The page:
By his depiction of an advanced line of renegade androids PKD examines what is human. His ‘andys’ appear to be so because they partake of the usual human pastimes; of eating, drinking, and having sex. Moreover, they are emotionally intelligent beings who are capable of joy, self-pity, pathos, blackmail, betrayal, selfishness, and lots more.
However we see that the androids are not human because they lack empathy, which is of critical importance to the author. It is the defining humane characteristic; the ‘gift’ that blurs the boundaries between hunter and victim, the successful and defeated. This means they will pay little mind to mutilating an arachnid to satisfy an intellectual curiosity.
Lack of empathy also means the androids have no appreciation for Earth’s popular religion, ‘Mercerism.’ The androids have no understanding of the human desire to be part of something outside of themselves that is communal, spiritual, and not a creature of logic; they seek to discredit it. For me, the passages dealing with PKD’s fictional religion were the most interesting, as it examines the appeal, need, and function of faith in a more cynical and technologically advanced society.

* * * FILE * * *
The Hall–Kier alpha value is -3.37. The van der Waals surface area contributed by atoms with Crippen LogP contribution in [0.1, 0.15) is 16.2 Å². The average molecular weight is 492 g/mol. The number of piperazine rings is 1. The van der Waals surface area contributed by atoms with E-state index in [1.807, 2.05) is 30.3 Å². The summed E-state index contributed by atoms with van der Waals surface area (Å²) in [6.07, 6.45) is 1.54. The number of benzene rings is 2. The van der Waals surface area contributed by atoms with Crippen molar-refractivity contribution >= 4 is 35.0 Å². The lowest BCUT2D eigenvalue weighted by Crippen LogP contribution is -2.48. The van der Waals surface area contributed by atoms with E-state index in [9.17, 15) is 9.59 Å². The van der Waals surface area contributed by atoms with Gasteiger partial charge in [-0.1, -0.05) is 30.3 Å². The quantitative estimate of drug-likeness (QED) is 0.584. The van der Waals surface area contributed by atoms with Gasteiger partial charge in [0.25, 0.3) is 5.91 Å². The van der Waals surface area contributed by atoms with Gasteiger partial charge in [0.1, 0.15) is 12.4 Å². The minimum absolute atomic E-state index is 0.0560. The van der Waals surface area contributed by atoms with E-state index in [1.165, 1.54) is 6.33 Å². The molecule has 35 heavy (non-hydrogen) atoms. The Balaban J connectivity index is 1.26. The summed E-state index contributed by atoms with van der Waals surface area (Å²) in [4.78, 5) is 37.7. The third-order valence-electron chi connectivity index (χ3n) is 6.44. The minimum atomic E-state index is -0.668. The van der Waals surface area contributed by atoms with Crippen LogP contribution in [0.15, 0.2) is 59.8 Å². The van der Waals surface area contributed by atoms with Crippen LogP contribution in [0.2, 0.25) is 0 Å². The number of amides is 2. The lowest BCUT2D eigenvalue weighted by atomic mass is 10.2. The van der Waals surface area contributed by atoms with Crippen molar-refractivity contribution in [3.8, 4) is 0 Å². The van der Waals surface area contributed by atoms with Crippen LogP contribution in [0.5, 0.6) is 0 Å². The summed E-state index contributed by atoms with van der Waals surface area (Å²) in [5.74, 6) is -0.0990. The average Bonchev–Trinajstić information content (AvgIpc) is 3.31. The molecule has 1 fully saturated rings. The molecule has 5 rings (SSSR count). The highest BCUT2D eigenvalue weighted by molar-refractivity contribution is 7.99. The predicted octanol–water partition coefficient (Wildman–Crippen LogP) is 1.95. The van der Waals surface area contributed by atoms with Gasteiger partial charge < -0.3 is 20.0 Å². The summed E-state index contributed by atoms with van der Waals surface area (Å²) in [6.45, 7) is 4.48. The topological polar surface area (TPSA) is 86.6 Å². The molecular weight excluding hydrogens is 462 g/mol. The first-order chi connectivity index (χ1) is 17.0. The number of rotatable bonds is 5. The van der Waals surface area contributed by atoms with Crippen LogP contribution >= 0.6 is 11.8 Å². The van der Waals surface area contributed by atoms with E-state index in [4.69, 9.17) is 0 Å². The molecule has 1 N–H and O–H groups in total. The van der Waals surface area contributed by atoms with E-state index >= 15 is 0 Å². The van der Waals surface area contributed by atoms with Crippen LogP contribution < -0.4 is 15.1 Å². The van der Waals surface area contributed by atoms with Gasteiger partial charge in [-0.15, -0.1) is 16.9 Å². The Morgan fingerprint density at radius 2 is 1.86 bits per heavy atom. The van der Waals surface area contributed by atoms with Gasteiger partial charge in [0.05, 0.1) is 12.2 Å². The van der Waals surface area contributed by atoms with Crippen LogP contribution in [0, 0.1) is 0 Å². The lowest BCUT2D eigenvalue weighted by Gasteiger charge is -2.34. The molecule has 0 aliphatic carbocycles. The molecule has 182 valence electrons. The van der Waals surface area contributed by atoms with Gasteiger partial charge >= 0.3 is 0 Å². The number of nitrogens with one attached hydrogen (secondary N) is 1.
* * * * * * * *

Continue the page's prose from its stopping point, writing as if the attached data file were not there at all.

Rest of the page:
I have no complaints about the way the book is written. It is in a close third person style, with dialogue which feels naturalistic (I read PKD enjoyed the French realists such as Balzac and this is apparent in the novel’s dialogue.) Plotwise, it can be reduced to a bounty hunting, futuristic police procedural thriller with a high body count; and so there are also many visceral pleasures, along with the cerebral. Overall I enjoyed it.